In the 16th century Eastgate House was the residence of a senior officer at the Royal Tudor Dockyard, and since the 19th century has been a boarding school and hostel.
You can admire the preserved interiors and hear about some of the characters who have passed through.
In the gardens something special awaits at the Swiss Chalet, Dickens’ writers’ shed in which he wrote several works, transferred here from Gad’s Hill in the 1960s.
6. Six Poor Travellers House
Next door to the Visitor Centre on the High Street is a solemn Elizabethan stone building.
As the name suggests, the Six Poor Travellers House was built to provide lodgings for down-at-heel travellers staying in Rochester.
It was built in the mid-1580s and served its function until the Second World War.
The house features in Dickens’ Christmas Story, the Seven Poor Travellers.
You can go in for free (donation encouraged) from Wednesday to Sunday in the summer.
Information panels record the long and captivating story of the building and there’s an adorable little herb garden behind.
7. Restoration House
A sublime Renaissance mansion beyond the southeast corner of Rochester’s city wall, Restoration House came about after two Medieval houses were joined together by a third building in the mid-17th century.
The owner of the mansion at that time was Henry Clerke, a lawyer and MP for Rochester.
On 28 May 1660, Charles II stayed at Clerke’s house on the way to London to be proclaimed King, bringing to an end the Commonwealth of England, hence the name.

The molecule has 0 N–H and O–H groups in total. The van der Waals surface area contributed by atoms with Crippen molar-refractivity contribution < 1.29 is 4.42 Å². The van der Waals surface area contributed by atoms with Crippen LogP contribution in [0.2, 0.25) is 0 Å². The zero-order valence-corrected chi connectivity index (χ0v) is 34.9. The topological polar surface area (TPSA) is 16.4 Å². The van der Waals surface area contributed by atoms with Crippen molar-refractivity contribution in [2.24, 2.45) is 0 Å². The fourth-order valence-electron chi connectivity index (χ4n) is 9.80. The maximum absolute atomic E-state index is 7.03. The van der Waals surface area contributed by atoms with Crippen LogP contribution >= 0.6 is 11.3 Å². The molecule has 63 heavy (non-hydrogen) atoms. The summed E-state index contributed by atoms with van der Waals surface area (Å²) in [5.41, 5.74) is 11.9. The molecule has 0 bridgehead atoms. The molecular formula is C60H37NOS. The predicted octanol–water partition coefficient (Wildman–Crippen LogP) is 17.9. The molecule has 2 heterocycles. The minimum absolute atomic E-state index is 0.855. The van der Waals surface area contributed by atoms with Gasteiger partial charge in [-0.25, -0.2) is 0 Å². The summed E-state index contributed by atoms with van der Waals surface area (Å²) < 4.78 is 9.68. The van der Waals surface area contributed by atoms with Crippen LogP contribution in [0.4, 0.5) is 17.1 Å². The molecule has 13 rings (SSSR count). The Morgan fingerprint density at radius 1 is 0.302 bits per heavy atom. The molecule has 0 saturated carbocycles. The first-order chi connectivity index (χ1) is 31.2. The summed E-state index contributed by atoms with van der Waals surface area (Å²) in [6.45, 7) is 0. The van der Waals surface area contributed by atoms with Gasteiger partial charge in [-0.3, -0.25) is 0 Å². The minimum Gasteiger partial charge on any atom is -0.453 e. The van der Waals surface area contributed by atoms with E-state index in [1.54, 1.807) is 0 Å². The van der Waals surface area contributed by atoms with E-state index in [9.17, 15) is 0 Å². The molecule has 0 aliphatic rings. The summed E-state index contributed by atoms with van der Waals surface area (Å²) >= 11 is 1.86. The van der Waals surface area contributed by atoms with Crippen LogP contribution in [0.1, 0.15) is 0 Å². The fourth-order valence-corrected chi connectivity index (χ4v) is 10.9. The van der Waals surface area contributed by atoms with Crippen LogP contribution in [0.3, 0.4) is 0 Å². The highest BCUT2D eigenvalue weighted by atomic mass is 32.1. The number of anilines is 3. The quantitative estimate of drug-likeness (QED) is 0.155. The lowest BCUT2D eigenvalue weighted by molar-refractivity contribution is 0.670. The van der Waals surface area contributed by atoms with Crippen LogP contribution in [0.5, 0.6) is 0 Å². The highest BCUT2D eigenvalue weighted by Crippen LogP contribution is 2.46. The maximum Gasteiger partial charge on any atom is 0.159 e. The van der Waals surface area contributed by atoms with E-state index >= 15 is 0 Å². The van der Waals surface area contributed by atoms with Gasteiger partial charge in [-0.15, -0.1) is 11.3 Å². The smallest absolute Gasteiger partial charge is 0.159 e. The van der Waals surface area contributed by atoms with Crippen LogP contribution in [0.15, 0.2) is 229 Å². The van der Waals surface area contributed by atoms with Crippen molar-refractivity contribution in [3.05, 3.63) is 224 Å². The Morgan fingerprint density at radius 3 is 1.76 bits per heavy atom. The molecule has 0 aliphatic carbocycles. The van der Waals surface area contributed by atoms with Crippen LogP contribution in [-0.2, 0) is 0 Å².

Over the last 20 years the current owners of Restoration House have discovered lots of fashionable 17th-century decoration believed to have been produced for Charles II’s visit.
This can be seen in the painting scheme’s marbling and japanning, as well as the choice of French grey paint.
You can visit on Thursdays and Fridays in summer to view these restored interiors, twin walled gardens and paintings by Gainsborough, Constable and Reynolds.
8. Chatham Historic Dockyard
Although separate from Rochester, it’s great to know that this enthralling piece of naval history is just around the river-bend.
For centuries up to 1984 this was one of the Royal Navy’s main facilities, keeping all of its individual factories and workshops together.
It stands as the most intact dockyard from the Age of Sail in the world.
Since 2016 the Command of the Oceans gallery has summed up the rich heritage of the site, using cutting-edge multimedia and interactive displays.
Around the dockyard you’ll be aware of just how many different skills went into a warship, calling in at Ropery, which dates back to 1618, or witnessing the digital theatre installation at Hearts of Oak, retelling the construction of wooden-hulled ships.
Steam, Steel and Submarines brings you from the Industrial Revolution to the two World Wars, showing the kind of man-power needed to build the steamships of the Victorian age.
9. HMS Cavalier
The pick of the Historic Dockyard’s three museum ships is this World War II-era C-class destroyer launched in 1944. HMS Cavalier’s most important intervention in the war was escorting a vital convoy from Russia’s Kola Inlet in February 1945, after its ships had been scattered by a storm and attacks by U-boats.
If you don’t mind steep stairways, HMS Cavalier is a delight to explore.
Assisted by the audioguide you’ll see the guns on deck, the cramped living spaces, the NAAFI shop selling little luxuries, the medicine dispensary, the galley and the open bridge where you can imagine what it might have been like to steer this ship.
And if the Cavalier feels claustrophobic, wait until you see the Oberon-class submarine, HMS Ocelot!
10. Rochester Bridge
For hundreds of years the bridge at Rochester was the lowest permanent crossing on the Medway before it opens out into an estuary.
There are actually four bridges over the Medway at Rochester, but the one we’re talking about here is the bridge that carries the A2 across to Strood at the north end of the High Street.
This cast iron construction dates to 1914 and stands on the site of many successive crossings, going back to Roman times.
Nearby, on the riverfront is the Bridge Chapel, built in 1383 and restored in the 1930s after becoming a storehouse as early as the 16th century.